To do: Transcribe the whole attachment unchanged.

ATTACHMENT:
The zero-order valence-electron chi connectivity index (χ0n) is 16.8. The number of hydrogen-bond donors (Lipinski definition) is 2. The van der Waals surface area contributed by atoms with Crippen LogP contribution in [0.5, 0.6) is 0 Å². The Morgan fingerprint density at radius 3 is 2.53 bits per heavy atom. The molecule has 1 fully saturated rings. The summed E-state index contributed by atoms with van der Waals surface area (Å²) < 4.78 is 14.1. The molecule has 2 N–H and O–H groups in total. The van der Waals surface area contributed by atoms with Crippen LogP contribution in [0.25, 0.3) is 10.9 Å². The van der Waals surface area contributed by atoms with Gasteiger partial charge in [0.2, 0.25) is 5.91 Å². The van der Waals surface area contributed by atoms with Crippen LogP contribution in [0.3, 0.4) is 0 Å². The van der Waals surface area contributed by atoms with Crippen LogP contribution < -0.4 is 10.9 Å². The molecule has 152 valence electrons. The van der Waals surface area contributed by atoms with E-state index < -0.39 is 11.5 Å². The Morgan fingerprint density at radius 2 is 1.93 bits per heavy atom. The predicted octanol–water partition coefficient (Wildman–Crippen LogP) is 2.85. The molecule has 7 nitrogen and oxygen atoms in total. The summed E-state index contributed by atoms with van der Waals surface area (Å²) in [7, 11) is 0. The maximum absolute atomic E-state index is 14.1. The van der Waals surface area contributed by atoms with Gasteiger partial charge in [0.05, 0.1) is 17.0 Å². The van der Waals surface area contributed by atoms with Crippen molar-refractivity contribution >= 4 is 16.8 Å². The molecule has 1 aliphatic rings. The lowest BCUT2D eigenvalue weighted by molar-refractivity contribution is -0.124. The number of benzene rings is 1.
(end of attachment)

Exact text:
The zero-order valence-electron chi connectivity index (χ0n) is 16.8. The number of hydrogen-bond donors (Lipinski definition) is 2. The van der Waals surface area contributed by atoms with Crippen LogP contribution in [0.5, 0.6) is 0 Å². The Morgan fingerprint density at radius 3 is 2.53 bits per heavy atom. The molecule has 1 fully saturated rings. The summed E-state index contributed by atoms with van der Waals surface area (Å²) < 4.78 is 14.1. The molecule has 2 N–H and O–H groups in total. The van der Waals surface area contributed by atoms with Crippen LogP contribution in [0.25, 0.3) is 10.9 Å². The van der Waals surface area contributed by atoms with Gasteiger partial charge in [0.2, 0.25) is 5.91 Å². The van der Waals surface area contributed by atoms with Crippen LogP contribution in [0.3, 0.4) is 0 Å². The van der Waals surface area contributed by atoms with Crippen LogP contribution < -0.4 is 10.9 Å². The molecule has 152 valence electrons. The van der Waals surface area contributed by atoms with E-state index < -0.39 is 11.5 Å². The Morgan fingerprint density at radius 2 is 1.93 bits per heavy atom. The predicted octanol–water partition coefficient (Wildman–Crippen LogP) is 2.85. The molecule has 7 nitrogen and oxygen atoms in total. The summed E-state index contributed by atoms with van der Waals surface area (Å²) in [7, 11) is 0. The maximum absolute atomic E-state index is 14.1. The van der Waals surface area contributed by atoms with Gasteiger partial charge in [0.05, 0.1) is 17.0 Å². The van der Waals surface area contributed by atoms with Crippen molar-refractivity contribution >= 4 is 16.8 Å². The molecule has 1 aliphatic rings. The lowest BCUT2D eigenvalue weighted by molar-refractivity contribution is -0.124. The number of benzene rings is 1.